Post ER trip number two, hepatitis and what’s next

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Good news with my liver ultrasound.  My liver is enlarged, as you would expect with hepatitis, all other organs (pancreas, spleen, kidneys) look normal.  There are no masses, collected fluids in the abdomen or lymphadenopathy (enlarged lymph nodes).  All of this takes cancer, chronic pancreatic and cirrhosis of the liver off the table.  And THAT is a huge relief.  I knew those weren’t very likely cause of the hepatitis, but they were possibilities.  And now they are ruled out.

My GP ordered a whole lot more bloodwork to figure out the cause of the hepatitis.  Possibilities he’s looking to rule out include congestive heart failure, an iron overload syndrome like hemachromatosis, Hepatitis B and C, autoimmune hepatitis, and medication toxicity.  Alcohol will have certainly contributed to my liver inflammation, but my liver enzymes are too high for it to have been caused by alcohol alone.

The most likely cause is medication toxicity, namely Xeljanz.  I am hoping, and I actually expect, the bloodwork will rule out the other possibilities, and Xeljanz will be on my prohibited medications list.

Livers are spectacularly good at repairing themselves, given the right conditions (no alcohol, no liver toxic medications, I’m told Milk Thistle is excellent for supporting liver function).  And logic tells me that everything will be fine.  My liver will recover.

But this episode has scared me more than most, for a few reasons.

Firstly, I just feel so sick.  The abdominal pain is still there. I feel very weak, and my muscles ache.  Just standing up is exhausting. And I really have been feeling this way for weeks…months even.  I did the prednisone burst to deal with some of this stuff.  And I did feel considerably better, but still quite ill.  Just worst since Friday night when the intense upper right GI pain started.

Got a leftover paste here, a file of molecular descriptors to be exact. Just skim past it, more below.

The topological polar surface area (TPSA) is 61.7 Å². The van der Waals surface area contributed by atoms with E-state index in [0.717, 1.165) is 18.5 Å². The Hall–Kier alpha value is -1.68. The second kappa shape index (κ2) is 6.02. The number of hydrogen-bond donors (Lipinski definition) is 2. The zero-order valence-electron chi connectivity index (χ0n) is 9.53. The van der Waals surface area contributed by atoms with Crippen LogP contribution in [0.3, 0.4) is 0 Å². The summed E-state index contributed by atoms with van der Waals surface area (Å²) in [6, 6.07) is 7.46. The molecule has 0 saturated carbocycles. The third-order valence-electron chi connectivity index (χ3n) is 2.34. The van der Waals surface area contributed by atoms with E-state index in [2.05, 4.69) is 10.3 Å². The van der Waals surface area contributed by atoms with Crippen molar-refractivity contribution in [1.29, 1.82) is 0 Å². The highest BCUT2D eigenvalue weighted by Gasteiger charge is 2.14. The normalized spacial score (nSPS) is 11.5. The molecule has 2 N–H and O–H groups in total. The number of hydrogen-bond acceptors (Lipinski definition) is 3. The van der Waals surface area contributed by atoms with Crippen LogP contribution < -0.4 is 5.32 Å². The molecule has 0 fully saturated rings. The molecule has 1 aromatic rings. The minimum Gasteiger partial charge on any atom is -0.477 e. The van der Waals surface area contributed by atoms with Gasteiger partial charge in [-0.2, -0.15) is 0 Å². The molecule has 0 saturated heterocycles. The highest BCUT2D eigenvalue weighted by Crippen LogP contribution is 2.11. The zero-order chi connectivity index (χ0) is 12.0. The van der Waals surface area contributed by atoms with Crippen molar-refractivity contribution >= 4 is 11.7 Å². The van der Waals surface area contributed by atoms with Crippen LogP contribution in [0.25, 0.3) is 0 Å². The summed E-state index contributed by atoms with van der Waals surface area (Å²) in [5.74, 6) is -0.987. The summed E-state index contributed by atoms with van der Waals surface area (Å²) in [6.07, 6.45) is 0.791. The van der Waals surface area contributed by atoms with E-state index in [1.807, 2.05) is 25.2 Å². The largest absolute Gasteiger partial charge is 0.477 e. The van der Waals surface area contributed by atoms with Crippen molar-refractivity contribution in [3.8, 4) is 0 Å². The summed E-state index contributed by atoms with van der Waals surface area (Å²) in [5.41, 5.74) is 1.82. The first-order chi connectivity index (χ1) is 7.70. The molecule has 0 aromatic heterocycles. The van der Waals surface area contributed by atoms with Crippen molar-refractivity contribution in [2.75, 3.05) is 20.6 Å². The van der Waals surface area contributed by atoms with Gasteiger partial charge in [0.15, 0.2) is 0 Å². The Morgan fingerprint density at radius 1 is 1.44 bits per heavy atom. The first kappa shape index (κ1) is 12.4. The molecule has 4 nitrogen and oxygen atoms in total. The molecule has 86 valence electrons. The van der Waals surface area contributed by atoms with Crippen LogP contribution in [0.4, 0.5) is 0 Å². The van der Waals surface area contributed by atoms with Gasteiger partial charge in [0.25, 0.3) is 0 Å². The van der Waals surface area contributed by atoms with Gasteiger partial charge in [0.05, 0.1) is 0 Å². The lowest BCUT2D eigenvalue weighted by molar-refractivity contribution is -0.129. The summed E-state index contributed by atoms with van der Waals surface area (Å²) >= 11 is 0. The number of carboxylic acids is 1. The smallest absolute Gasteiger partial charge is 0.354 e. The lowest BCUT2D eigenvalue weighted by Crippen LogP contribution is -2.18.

I am nauseous and have no appetite.  I always feel feverish, and sometimes run a mild fever.  I get breathless from the slightest exertion, and I often feel like I can’t get enough air.  My labs also imply I’m not getting enough oxygen.  I still have daily chest pain, and bouts of tachycardia, though they are less frequent.

bruises1And I have a lot of bruising.  Not a few bruises, but bruises everywhere, all over my arms and legs. The slightest touch brings up a large bruise.  I have taken pictures, but they don’t really show up very well.  But they look pretty terrible in the flesh, and they are definitely not normal.

And my other bloodwork is pretty screwy.  Red blood cells are off, so are the white cell counts.  All of these bloods were repeated yesterday, so I’ll wait until the new lot come through.  And my GP will interpret them professionally, rather than my amateur night guessing.